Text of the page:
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Company Town: 'True Grit' rides tall in the saddle

The Coen brothers' western exceeds expectations. 'Little Fockers' and 'Tron: Legacy' falter.

January 03, 2011|By Ben Fritz, Los Angeles Times
  • Jeff Bridges and Hailee Steinfeld star in "True Grit," the western directed by Ethan and Joel Coen.
Jeff Bridges and Hailee Steinfeld star in "True Grit," the western… (Lorey Sebastian, Paramount…)

The 2010 holidays brought big-budget action movies, 3-D family adventures and star-driven comedies, but the season's only undisputed hit is an old-fashioned, guns-blazing western.

"True Grit" sold a studio-estimated $24.5-million worth of tickets in the U.S. and Canada on its second weekend, just short of the $26.3 million taken in by the more expensive and hyped "Little Fockers."

The last week was one of the most critical of the year at the box office, even though no new movies opened. Studios were counting on sizable ticket sales for the array of movies that opened in early to mid-December because many people were off of work or school between Christmas and New Year's.

For the costliest and highest-profile pictures, however, the results were decidedly mixed. "Fockers" is at $103.2 million, more than a third less than its predecessor, "Meet the Fockers," on the same date six years ago. Walt Disney Studios' "Tron: Legacy," December's most expensive movie and the product of several years of hype, stands at a so-so $130.9 million. Both pictures have been performing slightly worse overseas.

The holidays have also brought several outright domestic flops, most notably "How Do You Know" and "Gulliver's Travels."

But outside of the specialty film realm, "True Grit" is the only recent release to far exceed the expectations of those who made it.

Financed for $38 million by Paramount Pictures and Skydance Productions, it has already generated $87.1 million domestically. That's the highest total for a movie written and directed by Ethan and Joel Coen, best known for quirky cult favorites like "The Big Lebowski."

Distributor Paramount had thought it would tap into the adult audience that drove the Coens' previous biggest hit, 2007's "No Country for Old Men," as well as fans of the fading western genre.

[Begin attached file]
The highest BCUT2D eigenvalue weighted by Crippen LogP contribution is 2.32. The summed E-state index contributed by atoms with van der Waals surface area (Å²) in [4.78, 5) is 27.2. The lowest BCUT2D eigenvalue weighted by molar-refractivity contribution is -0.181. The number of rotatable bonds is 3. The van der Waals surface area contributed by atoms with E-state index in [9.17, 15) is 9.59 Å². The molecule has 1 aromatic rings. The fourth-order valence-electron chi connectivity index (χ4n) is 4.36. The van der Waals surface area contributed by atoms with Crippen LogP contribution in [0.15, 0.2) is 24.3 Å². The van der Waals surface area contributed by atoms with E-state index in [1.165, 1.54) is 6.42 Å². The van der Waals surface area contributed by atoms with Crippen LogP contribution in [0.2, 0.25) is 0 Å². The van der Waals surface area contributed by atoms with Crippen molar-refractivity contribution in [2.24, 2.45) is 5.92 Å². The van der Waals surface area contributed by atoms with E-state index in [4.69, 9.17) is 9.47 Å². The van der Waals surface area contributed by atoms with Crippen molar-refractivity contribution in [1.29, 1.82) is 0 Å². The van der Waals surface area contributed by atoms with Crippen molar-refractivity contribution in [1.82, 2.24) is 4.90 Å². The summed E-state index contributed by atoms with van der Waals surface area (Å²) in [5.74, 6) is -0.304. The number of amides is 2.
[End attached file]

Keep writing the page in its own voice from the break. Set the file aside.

But strong word-of-mouth and savvy marketing have also made the PG-13 picture a popular choice for teenage boys and young men as well as families with older children.

"The key has been that the tone of the movie is so entertaining and plays so broadly that we are getting multi-generational attendance," said Paramount Vice Chairman Rob Moore.

The western has been nearly dead in Hollywood for 20 years, making the success of "True Grit" a surprise. It will likely end up the second-highest grossing western of all time, not accounting for ticket price inflation, behind only 1990's "Dances With Wolves," which finished its Oscar-winning run at $184.2 million.

Ticket sales across the board were either up or down little from last weekend, thanks to an easy comparison to Christmas Eve, when theaters were empty. But several films enjoyed particularly large gains, indicating word of mouth is strong.

Among the notable: The young kids' live action/animation hybrid "Yogi Bear," which rose 66%; Disney's animated "Tangled," up 56%; and Oscar favorite British drama "The King's Speech," which increased 70% (assisted by it expanding wide after playing in just a few theaters the previous Friday).

"Tron" was the only top 10 movie in theaters at least two weeks to see a decline in ticket sales — a modest 4% but still an indication that it's not expanding from an opening weekend fanboy audience to families, as Walt Disney Studios had hoped. It appears likely to fall short of $200 million both domestically and overseas, a so-so performance for a picture that cost more than $170 million to produce and was promoted across numerous Disney corporate divisions.

"Little Fockers" will likely end up in a similar $300-million-to-$400-million worldwide gross territory. That would make it somewhat more successful than "Tron" for domestic distributor Universal Pictures, foreign distributor Paramount Pictures and their financing partner Relativity Media. Three people close to the picture said it cost $130 million to $140 million to produce, though a Universal spokeswoman said the budget was about $100 million.

20th Century Fox and Walden Media's attempt to revive "The Chronicles of Narnia" series with an adaptation of the third book, "The Voyage of the Dawn Treader," is struggling in the U.S., where it stands at only $87.1 million after four weeks. However, overseas it has grossed a much more impressive $210 million.

In limited release, the Ryan Gosling- Michelle Williams romantic drama "Blue Valentine" had a strong opening. It debuted Wednesday at four theaters in Los Angeles and New York and has collected $277,945.

The Mike Leigh-directed drama "Another Year" launched in six theaters on Wednesday to a decent $173,175.

Total receipts were down a hefty 28% from New Year's 2010 weekend, primarily from the difficult comparison to last year's blockbuster "Avatar."

ben.fritz@latimes.com

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